Until recently the Democratic Party had shown no signs of being able to take advantage of the public's disillusion with the current administration and its right-wing agenda. Even now it is unclear if they will be able to seize the public’s disaffection with the failed agenda of Bush’s party. This fecklessness is due, we are told, to confusion in the ranks and conflicts over policy. Democrats have always been a disparate bunch, and at this point the party contains anti-war activists, pro-war strategists, social idealists, and pork-barrel pragmatists.
Fractured parties aren't in a position to rule, nor do they even deserve to. The Democrats' former coalition, which began with FDR in 1932, was based on altruism. Without turning into a social welfare state like Britain under the Labor Party, America decided to help the poor, provide a social safety net for the elderly, and afford civil rights to people of color. That work is largely done, and until a new coalition is built, one foresees an impotent Democratic minority having a hard time, if not an impossible one, returning to power.
So, what lies beyond the politics of altruism? Could it be a politics of consciousness? "Consciousness" means being aware. Arguably there is a silent majority who is already aware of certain facts being drummed into our heads every day:
·The Earth is warming gradually, giving rise to ecological imbalance.
·Power is shifting eastward to China and South Asia.
·Poverty is on the increase in America.
·Radical Islam opposes modernism.
·Religious fundamentalism is growing in almost every society.
·Energy resources are being steadily depleted.
·The Iraqi war is going disastrously badly.
So much for the diagnosis, which is dead simple. But the Democrats--and those who might shift to their side--don't believe in the cure. The cure isn't a mystery. It's easy to state, in fact.
·Put global warming on the international agenda as a top priority.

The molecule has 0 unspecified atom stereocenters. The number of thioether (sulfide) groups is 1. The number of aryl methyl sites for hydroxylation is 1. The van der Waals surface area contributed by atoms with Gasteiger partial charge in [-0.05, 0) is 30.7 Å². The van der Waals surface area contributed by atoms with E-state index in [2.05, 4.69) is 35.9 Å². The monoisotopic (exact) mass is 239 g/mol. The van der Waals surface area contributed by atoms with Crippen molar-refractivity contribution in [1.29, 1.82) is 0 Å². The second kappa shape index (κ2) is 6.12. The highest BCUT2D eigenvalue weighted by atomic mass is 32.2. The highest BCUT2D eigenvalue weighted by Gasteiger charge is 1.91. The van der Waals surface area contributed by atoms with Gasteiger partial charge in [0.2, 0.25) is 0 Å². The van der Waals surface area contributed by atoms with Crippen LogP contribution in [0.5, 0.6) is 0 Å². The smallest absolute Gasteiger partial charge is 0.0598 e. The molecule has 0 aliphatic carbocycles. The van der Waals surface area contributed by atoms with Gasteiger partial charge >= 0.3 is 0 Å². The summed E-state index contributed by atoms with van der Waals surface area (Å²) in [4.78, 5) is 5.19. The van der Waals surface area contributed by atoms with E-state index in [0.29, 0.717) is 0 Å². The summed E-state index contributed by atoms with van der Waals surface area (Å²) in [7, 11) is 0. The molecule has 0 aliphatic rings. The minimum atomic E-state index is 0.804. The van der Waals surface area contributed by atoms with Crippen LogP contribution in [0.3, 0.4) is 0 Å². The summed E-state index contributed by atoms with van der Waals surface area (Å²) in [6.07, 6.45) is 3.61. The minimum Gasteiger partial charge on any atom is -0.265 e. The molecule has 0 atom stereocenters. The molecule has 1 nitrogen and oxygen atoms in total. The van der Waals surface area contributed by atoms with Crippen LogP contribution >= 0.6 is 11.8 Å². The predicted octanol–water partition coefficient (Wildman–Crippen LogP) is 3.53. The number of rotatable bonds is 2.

·Build strong favored-nation ties with China and South Asia.
·Support populist leaders among the poor and give them more economic aid.
·Let Islam develop on its own, without our interference.
·Let Islamic countries take the lead in fighting terrorism, aided by the entire international community.
·Offer people a moral alternative to fundamentalism.
·Put massive funding into new energy resources.
·End the war.
These aren't radical proposals. They are ideas that, if we are lucky, more voters would support than not. That's the point of an opposition party: it finds a way to satisfy voters who aren't satisfied by current politics. I don't see prominent Democrats stepping up to the plate, though. The Democratic elite is inertial, and that won't work: The Republicans already fill that slot.
Yet all of these points are in a way self-evident. Civil rights for blacks and giving the vote to women were also self-evident. History took its time actually bringing them about, but does anyone think our future consists of ignoring China, warring in the Middle East, allowing religious intolerance to spread at home, and living with oil at $100 a barrel? If the Democratic Part won't seize the future now instead of praying that Bush single-handedly sinks the Republicans, they don't understand how power works or how to fill its vacuum.